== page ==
Today the Supreme Court ruled that health-insurance companies that lost money offering policies on the “health benefit exchanges” established by the Affordable Care Act are entitled to compensation for their losses. The decision was a major victory for the four insurers, which argued that they are owed hundreds of millions of dollars, and a defeat for the government, which had argued that Congress had repealed any obligation that the government might have had to reimburse the insurers. If you need something to relax and treat your body, you might wanna try this thc syrup by fresh bros.
As part of the Affordable Care Act, Congress created “risk corridors” to balance out the risks that insurers faced from offering health insurance on the exchanges, where the insurers would have difficulty predicting how much it would cost to provide health care products like this CBD Capsules UK for their new customers, many of whom would not have had insurance previously. To address this problem, Section 1342 of the ACA established a mechanism that would allow insurers to share both profits and losses for the first three years in which the exchanges operated: Insurers that collected premiums that exceeded their costs would have to make “payments in” to the government to share the benefits, while insurers whose costs exceeded the premiums they collected would receive “payments out” from the government to compensate for their losses. However, beginning in 2014, Congress restricted the funding available to reimburse insurers for their losses, which proved to be substantial: The government owed unprofitable plans $2.87 billion in the first year alone, while profitable plans owed the government only $362 million.
When the insurers filed a lawsuit in federal court to recover the money, a federal appeals court ruled for the government. The court agreed with the insurers that Section 1342 requires the government to make the risk-corridor payments, but it held that the appropriations bills passed in 2014 and subsequent years “repealed or suspended” that requirement. The insurers then asked the Supreme Court to weigh in, which it agreed to do last year.
Today the Supreme Court reversed, in an 8-1 decision authored by Justice Sonia Sotomayor. First, the court explained, the government was required to reimburse the insurers for their losses according to the formula outlined in the ACA. And it was obligated to do so, the court made clear, even if Congress had not specifically appropriated funds to make those payments.
Second, the court continued, Congress did not repeal or suspend the government’s obligation to reimburse the insurers when it passed appropriations bills with riders that prohibited the use of funds for risk-corridor payments. Because the appropriations riders were not a direct repeal of the obligation to make the risk-corridor payments, the obligation remains in effect unless Congress impliedly repealed it. But the Supreme Court’s cases impose a very high bar for implied repeals, requiring that Congress’ intent to impliedly repeal a statute be “clear and manifest.” This case, in the court’s view, does not meet that test: “Congress ‘merely appropriated a less amount’ than that required to satisfy the Government’s obligation, without ‘expressly or by clear implication’” altering it. “And especially because the Government had already begun incurring the prior year’s obligation each time Congress enacted a rider, reasonable (and nonrepealing) interpretations exist.” In fact, the court noted, “finding a repeal in these circumstances would raise serious questions about whether the appropriations riders retroactively impaired insurers’ rights to payment.”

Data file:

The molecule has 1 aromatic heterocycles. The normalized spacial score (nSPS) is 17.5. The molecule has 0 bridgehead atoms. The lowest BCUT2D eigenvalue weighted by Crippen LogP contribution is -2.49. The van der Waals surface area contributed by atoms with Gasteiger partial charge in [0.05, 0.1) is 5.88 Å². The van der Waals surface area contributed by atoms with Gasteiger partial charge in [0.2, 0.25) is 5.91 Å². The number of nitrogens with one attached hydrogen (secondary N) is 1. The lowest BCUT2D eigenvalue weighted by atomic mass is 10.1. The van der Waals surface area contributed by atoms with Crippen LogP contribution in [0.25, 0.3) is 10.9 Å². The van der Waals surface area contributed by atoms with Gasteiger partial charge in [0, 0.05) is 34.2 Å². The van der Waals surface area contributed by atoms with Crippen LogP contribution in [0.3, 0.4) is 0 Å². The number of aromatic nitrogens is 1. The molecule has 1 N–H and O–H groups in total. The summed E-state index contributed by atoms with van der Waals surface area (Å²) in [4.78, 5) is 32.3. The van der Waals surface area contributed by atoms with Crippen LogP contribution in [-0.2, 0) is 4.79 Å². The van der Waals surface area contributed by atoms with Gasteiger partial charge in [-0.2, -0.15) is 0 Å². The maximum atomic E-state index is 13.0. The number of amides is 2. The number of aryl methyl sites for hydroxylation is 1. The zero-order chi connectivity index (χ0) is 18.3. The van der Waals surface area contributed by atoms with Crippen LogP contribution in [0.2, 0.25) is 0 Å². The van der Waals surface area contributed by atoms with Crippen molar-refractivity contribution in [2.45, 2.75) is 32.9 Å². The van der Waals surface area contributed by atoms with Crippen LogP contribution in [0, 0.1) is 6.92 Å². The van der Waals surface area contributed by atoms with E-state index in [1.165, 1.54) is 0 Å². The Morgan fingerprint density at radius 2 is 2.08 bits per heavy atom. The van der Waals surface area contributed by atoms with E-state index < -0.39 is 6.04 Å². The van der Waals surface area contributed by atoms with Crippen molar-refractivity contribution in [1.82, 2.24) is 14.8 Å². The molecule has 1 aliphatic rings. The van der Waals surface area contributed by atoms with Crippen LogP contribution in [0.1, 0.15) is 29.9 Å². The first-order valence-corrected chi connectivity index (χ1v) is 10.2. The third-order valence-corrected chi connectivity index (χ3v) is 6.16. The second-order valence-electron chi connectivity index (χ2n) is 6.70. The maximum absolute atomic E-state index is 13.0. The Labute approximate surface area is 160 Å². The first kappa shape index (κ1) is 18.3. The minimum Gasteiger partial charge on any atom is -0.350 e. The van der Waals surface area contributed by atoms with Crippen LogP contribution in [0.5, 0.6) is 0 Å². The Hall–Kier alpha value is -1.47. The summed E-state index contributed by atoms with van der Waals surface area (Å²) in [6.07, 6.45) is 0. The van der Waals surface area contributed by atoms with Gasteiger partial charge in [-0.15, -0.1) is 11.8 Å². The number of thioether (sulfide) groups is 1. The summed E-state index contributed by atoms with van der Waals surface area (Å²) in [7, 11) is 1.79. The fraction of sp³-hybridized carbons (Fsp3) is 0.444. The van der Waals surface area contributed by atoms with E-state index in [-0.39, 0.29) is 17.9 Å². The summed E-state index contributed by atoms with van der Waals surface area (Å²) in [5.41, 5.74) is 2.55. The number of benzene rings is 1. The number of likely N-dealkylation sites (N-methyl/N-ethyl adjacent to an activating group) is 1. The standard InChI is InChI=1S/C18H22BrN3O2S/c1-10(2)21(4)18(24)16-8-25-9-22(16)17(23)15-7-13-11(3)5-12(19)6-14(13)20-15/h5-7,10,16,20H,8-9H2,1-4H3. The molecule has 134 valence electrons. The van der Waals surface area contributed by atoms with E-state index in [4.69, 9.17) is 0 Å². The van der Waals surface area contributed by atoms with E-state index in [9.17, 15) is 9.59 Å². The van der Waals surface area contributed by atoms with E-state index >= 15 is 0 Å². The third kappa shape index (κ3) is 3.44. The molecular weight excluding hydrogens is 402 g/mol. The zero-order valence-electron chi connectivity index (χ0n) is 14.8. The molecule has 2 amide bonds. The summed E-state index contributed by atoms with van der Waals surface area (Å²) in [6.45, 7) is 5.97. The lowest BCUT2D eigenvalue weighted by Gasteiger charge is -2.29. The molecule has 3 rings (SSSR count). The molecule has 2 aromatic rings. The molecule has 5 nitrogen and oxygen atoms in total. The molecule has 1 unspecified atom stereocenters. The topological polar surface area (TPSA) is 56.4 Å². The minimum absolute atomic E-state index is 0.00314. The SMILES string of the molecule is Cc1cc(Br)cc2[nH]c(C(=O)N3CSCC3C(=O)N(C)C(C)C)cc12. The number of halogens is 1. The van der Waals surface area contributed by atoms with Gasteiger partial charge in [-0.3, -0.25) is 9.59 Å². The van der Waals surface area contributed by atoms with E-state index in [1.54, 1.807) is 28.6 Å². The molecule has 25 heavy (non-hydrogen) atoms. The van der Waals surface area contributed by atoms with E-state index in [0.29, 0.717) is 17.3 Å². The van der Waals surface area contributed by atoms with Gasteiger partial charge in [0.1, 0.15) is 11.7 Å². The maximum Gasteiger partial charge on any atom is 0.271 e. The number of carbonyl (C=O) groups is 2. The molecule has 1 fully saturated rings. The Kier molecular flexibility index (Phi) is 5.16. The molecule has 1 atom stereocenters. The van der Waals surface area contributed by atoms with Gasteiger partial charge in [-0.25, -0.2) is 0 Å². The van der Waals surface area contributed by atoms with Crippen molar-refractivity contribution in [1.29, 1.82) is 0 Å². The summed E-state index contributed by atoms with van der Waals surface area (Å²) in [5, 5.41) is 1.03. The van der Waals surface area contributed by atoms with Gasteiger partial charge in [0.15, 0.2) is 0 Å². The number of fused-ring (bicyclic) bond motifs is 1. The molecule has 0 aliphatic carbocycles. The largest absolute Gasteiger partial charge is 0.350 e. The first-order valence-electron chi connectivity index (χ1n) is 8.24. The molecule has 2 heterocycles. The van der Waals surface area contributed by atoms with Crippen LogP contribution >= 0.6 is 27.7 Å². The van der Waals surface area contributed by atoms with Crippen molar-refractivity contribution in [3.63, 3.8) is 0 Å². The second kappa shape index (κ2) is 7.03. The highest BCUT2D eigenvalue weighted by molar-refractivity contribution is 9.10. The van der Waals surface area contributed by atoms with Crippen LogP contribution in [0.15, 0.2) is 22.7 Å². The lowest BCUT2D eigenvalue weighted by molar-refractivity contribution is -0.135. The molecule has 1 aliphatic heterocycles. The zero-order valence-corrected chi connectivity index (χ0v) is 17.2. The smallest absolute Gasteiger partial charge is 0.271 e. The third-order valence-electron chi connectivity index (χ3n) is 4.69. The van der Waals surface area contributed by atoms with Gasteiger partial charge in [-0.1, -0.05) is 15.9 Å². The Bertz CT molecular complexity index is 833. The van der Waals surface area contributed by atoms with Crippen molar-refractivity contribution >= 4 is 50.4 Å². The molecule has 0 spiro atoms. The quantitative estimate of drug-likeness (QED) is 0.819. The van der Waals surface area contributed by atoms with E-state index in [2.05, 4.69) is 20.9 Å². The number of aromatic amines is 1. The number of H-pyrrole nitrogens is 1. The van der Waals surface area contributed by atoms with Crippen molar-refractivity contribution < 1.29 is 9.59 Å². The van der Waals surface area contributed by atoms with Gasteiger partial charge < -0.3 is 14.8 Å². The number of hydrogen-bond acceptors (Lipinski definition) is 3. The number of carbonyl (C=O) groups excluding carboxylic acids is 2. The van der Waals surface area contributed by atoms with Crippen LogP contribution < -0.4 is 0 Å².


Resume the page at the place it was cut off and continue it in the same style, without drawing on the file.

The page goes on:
Third and finally, the court agreed that the insurers had properly relied on the Tucker Act, a federal law allowing certain claims for money from the government, to sue in the Court of Federal Claims. To fall within the Tucker Act’s waiver of the government’s sovereign immunity, the court explained, a claim must be based on a statute that can be fairly interpreted as requiring compensation from the government – which Section 1342 does. And neither of the exceptions to the Tucker Act – which look at whether the statute involved creates its own remedial scheme or whether the federal law governing administrative agencies “provides an avenue for relief” – applies, the court concluded.
Justice Samuel Alito dissented from today’s ruling. Even assuming for the sake of argument that his colleagues are correct that Section 1342 requires the government to reimburse insurers for their losses under the risk-corridor program, and that Congress did not impliedly repeal that obligation, Alito disagreed with the court’s ruling that the insurers can rely on the Tucker Act to bring their claims. The Tucker Act, Alito contended, waives the government’s immunity from lawsuits seeking money and gives federal courts the power to hear those lawsuits, but it does not create a private right for the insurers to sue. That question is important, Alito continued, not simply because, following today’s decision, “billions in taxpayer dollars will be turned over to insurance companies that bet unsuccessfully on the success of the program in question,” but also because other federal statutes contain language similar to the language in Section 1342 that the court relied on to conclude that the insurers can bring their claims. Without a better explanation of how “to reconcile our approach to inferring rights of action in Tucker Act cases with our broader jurisprudence,” and because he believes that the question has not received sufficient attention in the case, Alito would “request supplemental briefing and set the cases for re-argument next term.”
This post is also published on SCOTUSblog.